Analytical approaches to detect maternal/fetal genotype incompatibilities that increase risk of pre-eclampsia
In utero interactions between incompatible maternal and fetal genotypes are a potential mechanism for the onset or progression of pregnancy related diseases such as pre-eclampsia (PE). However, the optimal analytical approach and study design for evaluating incompatible maternal/offspring genotype combinations is unclear.
Using simulation, we estimated the type I error and power of incompatible maternal/offspring genotype models for two analytical approaches: logistic regression used with case-control mother/offspring pairs and the log-linear regression used with case-parent triads. We evaluated a real dataset consisting of maternal/offspring pairs with and without PE for incompatibility effects using the optimal analysis based on the results of the simulation study.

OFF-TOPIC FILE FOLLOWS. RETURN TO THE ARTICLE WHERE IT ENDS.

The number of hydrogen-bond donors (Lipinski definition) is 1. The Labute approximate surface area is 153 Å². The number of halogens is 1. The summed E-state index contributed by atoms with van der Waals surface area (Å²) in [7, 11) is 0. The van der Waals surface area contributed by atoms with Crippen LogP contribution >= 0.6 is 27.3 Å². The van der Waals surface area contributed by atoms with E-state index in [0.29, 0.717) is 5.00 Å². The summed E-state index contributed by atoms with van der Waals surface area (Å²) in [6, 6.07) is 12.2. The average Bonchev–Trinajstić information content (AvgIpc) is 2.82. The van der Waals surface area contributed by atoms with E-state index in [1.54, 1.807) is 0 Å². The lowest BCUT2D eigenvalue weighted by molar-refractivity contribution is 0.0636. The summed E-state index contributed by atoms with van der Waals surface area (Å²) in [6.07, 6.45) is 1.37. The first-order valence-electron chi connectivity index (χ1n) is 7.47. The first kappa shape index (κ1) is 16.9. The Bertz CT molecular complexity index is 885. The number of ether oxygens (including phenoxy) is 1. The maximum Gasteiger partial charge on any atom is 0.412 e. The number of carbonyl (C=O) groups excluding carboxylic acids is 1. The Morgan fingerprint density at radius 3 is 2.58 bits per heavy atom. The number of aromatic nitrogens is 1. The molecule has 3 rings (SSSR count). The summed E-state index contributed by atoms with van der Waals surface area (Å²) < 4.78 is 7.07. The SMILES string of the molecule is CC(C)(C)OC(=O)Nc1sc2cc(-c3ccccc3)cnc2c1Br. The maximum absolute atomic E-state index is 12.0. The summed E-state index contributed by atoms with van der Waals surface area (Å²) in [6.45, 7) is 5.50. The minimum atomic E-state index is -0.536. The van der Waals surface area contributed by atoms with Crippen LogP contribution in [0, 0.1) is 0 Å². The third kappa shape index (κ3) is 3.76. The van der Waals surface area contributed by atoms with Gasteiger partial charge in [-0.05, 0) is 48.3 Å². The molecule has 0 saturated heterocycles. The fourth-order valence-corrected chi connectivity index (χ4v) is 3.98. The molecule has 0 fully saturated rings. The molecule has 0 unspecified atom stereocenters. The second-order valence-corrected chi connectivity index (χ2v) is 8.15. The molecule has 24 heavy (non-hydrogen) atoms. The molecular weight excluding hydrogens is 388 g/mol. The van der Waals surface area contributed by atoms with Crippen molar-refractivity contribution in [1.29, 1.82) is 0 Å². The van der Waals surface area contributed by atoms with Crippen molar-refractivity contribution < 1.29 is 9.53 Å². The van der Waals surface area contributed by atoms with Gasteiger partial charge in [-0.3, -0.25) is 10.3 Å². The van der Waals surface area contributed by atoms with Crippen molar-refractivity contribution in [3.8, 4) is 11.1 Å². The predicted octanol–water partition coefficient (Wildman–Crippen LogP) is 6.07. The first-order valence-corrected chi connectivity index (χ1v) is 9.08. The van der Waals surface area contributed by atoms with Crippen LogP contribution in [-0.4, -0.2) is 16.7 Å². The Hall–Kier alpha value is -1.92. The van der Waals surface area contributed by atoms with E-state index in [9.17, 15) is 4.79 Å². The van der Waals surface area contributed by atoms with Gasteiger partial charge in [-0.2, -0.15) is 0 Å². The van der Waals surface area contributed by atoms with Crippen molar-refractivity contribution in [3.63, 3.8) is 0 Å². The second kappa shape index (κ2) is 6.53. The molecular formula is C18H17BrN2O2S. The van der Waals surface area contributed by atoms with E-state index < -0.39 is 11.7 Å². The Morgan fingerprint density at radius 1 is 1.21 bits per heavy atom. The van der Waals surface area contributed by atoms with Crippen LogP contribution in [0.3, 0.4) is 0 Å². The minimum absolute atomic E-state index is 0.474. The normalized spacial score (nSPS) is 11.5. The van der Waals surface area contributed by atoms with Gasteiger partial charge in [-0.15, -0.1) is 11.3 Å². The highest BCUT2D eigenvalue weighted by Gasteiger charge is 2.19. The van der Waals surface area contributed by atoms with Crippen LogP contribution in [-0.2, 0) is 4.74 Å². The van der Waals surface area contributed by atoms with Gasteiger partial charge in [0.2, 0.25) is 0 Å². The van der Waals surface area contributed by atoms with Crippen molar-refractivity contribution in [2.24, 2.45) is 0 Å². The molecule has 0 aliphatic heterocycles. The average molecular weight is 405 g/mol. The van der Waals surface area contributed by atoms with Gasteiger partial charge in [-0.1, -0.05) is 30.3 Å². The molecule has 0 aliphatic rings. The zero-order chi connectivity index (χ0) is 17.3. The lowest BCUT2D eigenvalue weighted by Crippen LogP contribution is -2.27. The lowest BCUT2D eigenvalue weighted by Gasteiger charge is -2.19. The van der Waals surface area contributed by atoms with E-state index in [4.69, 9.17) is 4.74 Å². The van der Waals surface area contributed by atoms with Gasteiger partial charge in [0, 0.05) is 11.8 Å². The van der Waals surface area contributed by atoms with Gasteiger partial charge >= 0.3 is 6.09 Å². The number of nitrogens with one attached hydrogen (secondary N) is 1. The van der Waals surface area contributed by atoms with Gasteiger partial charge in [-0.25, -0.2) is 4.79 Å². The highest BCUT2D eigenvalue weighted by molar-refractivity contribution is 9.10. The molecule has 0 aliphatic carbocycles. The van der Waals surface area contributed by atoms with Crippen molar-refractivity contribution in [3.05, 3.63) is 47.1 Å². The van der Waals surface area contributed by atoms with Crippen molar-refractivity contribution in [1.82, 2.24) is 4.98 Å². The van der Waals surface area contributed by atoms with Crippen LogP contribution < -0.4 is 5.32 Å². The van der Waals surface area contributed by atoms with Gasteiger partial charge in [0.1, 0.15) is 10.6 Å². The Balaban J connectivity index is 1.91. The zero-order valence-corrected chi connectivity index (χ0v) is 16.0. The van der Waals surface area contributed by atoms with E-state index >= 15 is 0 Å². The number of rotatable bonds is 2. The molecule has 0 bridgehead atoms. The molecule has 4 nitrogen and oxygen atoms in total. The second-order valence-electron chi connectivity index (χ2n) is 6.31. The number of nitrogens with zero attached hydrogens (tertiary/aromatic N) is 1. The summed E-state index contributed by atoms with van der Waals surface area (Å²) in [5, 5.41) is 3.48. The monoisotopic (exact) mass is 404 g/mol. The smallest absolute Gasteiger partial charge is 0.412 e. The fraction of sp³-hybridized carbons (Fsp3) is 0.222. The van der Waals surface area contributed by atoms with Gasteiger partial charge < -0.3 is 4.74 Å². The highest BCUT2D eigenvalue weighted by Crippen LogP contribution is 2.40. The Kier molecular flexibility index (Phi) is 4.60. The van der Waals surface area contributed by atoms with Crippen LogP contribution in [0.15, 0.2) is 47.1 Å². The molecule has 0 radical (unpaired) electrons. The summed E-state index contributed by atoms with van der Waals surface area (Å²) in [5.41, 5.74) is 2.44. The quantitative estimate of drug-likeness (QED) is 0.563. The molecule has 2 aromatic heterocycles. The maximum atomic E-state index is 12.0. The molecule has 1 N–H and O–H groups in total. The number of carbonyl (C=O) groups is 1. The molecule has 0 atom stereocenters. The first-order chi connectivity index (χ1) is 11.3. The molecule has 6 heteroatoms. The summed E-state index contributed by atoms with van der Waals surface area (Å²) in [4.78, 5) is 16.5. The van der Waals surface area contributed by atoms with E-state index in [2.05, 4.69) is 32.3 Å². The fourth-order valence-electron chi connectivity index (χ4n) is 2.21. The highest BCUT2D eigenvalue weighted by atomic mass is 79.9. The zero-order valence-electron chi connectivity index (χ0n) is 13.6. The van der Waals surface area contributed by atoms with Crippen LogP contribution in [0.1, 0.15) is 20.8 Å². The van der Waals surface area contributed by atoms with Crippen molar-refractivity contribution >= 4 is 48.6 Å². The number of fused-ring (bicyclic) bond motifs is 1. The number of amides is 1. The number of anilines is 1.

We identified a single coding scheme for the incompatibility effect that was equally or more powerful than all of the alternative analysis models evaluated, regardless of the true underlying model for the incompatibility effect. In addition, the log-linear regression was more powerful than the logistic regression when the heritability was low, and more robust to adjustment for maternal or fetal effects. For the PE data, this analysis revealed three genes, lymphotoxin alpha (LTA), von Willebrand factor (VWF), and alpha 2 chain of type IV collagen (COL4A2) with possible incompatibility effects.
The incompatibility model should be evaluated for complications of pregnancy, such as PE, where the genotypes of two individuals may contribute to the presence of disease.
Maternal and Child Health | Medical Genetics | Urology
Parimi et al. BMC Medical Genetics 2008, 9:60